The years of wandering were not exactly wasted. God taught them many precious lessons during this period — among them:

1. The rebellion of Korahled to the confirmation of the priesthood of Aaron by the budding of the almond rod. This has become a pic- ture of the priesthood of Christ, which is based on His resurrection.

2. The offering of the red heiferin chapter kjv@Numbers:19 sets forth the method God uses to keep believers clean. Chapters kjv@Numbers:16 through 19 all have to do with the priesthood. But if we walk in the light, as he is in the light, we have fellowship one with another, and the blood of Jesus Christ, his Son, cleanseth us from all sin. (kjv@1John:1:7)
3. The constant complaining of the people led to the judgment by serpents and the provision of the serpent of brass as the remedy. This teaches us that Christ was made sin for us. kjv@Numbers:22-25 gives us the account of Balaam, one of the bad men of the Bible, a rogue of revelation, a scoundrel of Scripture, a villain of the volume. He was a strange character. He was a heathen prophet with magical powers (kjv@Numbers:22:6). He is specifically labeled a soothsayer (kjv@Joshua:13:22). He received the rewards of “divination” (kjv@Numbers:22:7). He confessed that he used these methods (kjv@Numbers:23:23).

He gave four of the most remarkable prophecies in the Scriptures regarding Israel: 1st prophecy — kjv@Numbers:23:8-10 2nd prophecy — kjv@Numbers:23:20-24 3rd prophecy — kjv@Numbers:24:5-9 4th prophecy — kjv@Numbers:24:17-24 (This is a source from which the wise men could have known about the star.)

Balaam had some knowledge of God, and God used him (kjv@Numbers:22:9, kjv@Numbers:22:20, kjv@Numbers:22:22, kjv@Numbers:22:31). He is a strange anomaly. The Scriptures have a great deal to say about him — see kjv@Numbers:31:16; kjv@Deuteronomy:23:4-5; kjv@Joshua:13:22; kjv@Joshua:24:9-10; kjv@Nehemiah:13:2; kjv@Micah:6:5; kjv@2Peter:2:15; kjv@Jude:1:11; kjv@Revelation:2:14. Every preacher of any consequence has preached on Balaam. Here are a few observations from some of these men. Bishop Butler: “Self-deception — Balaam persuaded himself that his sin could be brought into rules of conscience and revelation.” Cardinal Newman: “The dark shadow cast over a noble course by standing always on the ladder of advancement and by the suspense of a worldly ambition never satisfied.” Charles Spurgeon: “Double-minded man — he could see the right, and yet his lower nature turned him from it.” B. H. Carroll: “He had but one real mind — greed and power. Religion — a stalking-horse.”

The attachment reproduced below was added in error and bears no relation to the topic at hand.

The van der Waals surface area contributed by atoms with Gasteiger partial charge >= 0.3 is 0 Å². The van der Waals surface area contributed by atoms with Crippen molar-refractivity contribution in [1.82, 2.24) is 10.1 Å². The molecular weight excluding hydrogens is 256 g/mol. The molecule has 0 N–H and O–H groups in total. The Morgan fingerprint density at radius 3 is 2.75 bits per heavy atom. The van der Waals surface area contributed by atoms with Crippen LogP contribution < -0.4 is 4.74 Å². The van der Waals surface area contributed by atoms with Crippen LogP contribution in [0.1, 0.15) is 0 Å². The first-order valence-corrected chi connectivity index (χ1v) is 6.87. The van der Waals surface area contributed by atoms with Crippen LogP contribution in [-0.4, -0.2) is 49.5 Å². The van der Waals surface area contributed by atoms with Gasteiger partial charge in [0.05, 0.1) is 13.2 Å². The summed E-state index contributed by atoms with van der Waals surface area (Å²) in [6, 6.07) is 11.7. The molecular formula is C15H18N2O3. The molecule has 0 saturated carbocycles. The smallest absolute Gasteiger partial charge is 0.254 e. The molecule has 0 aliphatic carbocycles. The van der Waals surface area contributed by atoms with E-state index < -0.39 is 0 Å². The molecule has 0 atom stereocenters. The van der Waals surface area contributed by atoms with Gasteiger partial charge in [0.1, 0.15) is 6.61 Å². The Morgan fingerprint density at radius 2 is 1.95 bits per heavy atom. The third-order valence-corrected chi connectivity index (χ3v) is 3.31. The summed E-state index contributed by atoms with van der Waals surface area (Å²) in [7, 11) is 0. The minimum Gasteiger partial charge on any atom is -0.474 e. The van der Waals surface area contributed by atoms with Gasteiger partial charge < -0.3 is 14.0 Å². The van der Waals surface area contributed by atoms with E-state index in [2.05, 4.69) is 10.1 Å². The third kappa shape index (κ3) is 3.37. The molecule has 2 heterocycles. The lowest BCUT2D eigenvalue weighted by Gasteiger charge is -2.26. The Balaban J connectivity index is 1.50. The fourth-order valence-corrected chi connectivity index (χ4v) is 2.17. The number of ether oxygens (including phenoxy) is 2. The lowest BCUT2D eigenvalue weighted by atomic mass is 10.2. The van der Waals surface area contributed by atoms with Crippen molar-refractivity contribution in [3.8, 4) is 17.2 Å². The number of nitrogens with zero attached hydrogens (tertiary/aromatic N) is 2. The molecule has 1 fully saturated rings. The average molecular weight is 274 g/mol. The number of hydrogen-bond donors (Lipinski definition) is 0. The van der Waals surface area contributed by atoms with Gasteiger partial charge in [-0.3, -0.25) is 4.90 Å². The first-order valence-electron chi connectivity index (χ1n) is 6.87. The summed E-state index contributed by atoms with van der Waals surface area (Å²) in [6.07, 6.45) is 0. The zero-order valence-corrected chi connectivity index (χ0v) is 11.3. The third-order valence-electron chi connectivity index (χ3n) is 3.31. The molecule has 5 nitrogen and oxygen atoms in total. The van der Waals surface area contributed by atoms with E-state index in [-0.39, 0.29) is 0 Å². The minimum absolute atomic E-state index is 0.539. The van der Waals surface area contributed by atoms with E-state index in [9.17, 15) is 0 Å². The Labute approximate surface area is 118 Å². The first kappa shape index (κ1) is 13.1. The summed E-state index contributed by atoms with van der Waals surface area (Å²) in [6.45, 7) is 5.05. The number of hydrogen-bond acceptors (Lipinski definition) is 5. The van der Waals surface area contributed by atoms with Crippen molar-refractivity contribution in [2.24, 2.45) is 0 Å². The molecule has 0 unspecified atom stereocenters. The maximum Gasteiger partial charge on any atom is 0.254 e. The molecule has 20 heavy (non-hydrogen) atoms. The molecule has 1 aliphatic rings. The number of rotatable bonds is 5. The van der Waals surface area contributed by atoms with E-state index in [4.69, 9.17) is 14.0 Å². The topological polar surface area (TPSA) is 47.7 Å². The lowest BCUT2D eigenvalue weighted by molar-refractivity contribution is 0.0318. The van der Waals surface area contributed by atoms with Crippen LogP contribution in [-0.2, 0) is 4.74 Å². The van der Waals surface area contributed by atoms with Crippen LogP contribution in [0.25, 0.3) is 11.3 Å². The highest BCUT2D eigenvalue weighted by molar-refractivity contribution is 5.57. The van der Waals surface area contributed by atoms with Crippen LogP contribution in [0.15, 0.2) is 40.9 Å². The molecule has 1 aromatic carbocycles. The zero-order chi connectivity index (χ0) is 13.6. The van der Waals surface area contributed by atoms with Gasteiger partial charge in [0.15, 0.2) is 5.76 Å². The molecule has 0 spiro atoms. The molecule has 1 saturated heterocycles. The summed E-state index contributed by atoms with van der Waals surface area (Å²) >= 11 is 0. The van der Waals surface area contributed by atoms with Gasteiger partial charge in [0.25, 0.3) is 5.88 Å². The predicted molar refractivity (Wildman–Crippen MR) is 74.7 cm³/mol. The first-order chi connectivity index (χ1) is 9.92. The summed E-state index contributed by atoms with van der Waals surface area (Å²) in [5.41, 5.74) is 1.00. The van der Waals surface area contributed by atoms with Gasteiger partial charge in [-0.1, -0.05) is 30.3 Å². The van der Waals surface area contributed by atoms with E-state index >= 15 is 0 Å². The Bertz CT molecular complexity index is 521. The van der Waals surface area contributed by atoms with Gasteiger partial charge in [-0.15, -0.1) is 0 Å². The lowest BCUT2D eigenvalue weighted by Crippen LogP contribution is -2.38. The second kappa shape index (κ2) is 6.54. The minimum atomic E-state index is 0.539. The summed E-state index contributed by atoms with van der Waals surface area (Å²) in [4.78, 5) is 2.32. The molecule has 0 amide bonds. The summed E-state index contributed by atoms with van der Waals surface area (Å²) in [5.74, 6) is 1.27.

Scripture distinguishes between the way of Balaam, the error of Balaam, and the doctrine of Balaam: “The way of Balaam” (kjv@2Peter:2:15) was that he prostituted his gift for gain, he was covetous, he commercialized his office. “The error of Balaam” (kjv@Jude:1:11) was that he concluded a righteous God must curse Israel. He was unaware of the grace of God revealed in God’s redemption of Israel out of Egypt. “The doctrine of Balaam” (kjv@Revelation:2:14) was his counsel to Balak. Finding that he could not curse Israel, he showed Balak how to break down the wall of separation by marriage with women of Moab (kjv@Numbers:31:15-16). At chapter kjv@Numbers:26, the new generation has come of age. The gen- eration that came out of Egypt has died in the wilderness. Preparation is made for entering the promised land.

I. Fitting out the nation Israel for wilderness march,
Chapters kjv@Numbers:1-8 (Preparation for the pilgrimage)

A. Order of the camp, Chapters kjv@Numbers:1-4 “Let everything be done...in order.”
1. First census, Chapter kjv@Numbers:1 (603,550 of those able to go to war [kjv@Numbers::3]. Probably 2 1/2 million came out of Egypt.) An Israelite must be able to declare his pedigree, know who he is in order to serve and fight. A Christian must know his pedigree — “Now are we the children of God” (kjv@1John:3:2).
2. Standards and position of the 12 tribes on wilderness march, Chapter kjv@Numbers:2 They had to know where they belonged (see chart) and rally around their standard. Each had his God-appointed place and service.
3. Census, position, and service of Levites on wilderness march, Chapter kjv@Numbers:3 (Census of firstborn)
a. Aaron and Moses, kjv@Numbers:3:1-4
b. Tribe of Levi given to Aaron, kjv@Numbers:3:5-13 (cf. kjv@John:17:6, kjv@John:17:9)
c. Three families of Levi, kjv@Numbers:3:14-20
d. Gershon — in charge of curtains, coverings, and cords, kjv@Numbers:3:21-26
e. Kohath — in charge of articles of furniture, kjv@Numbers:3:27-32
f. Merari — in charge of boards, bars, pillars, sockets, and vessels, kjv@Numbers:3:33-37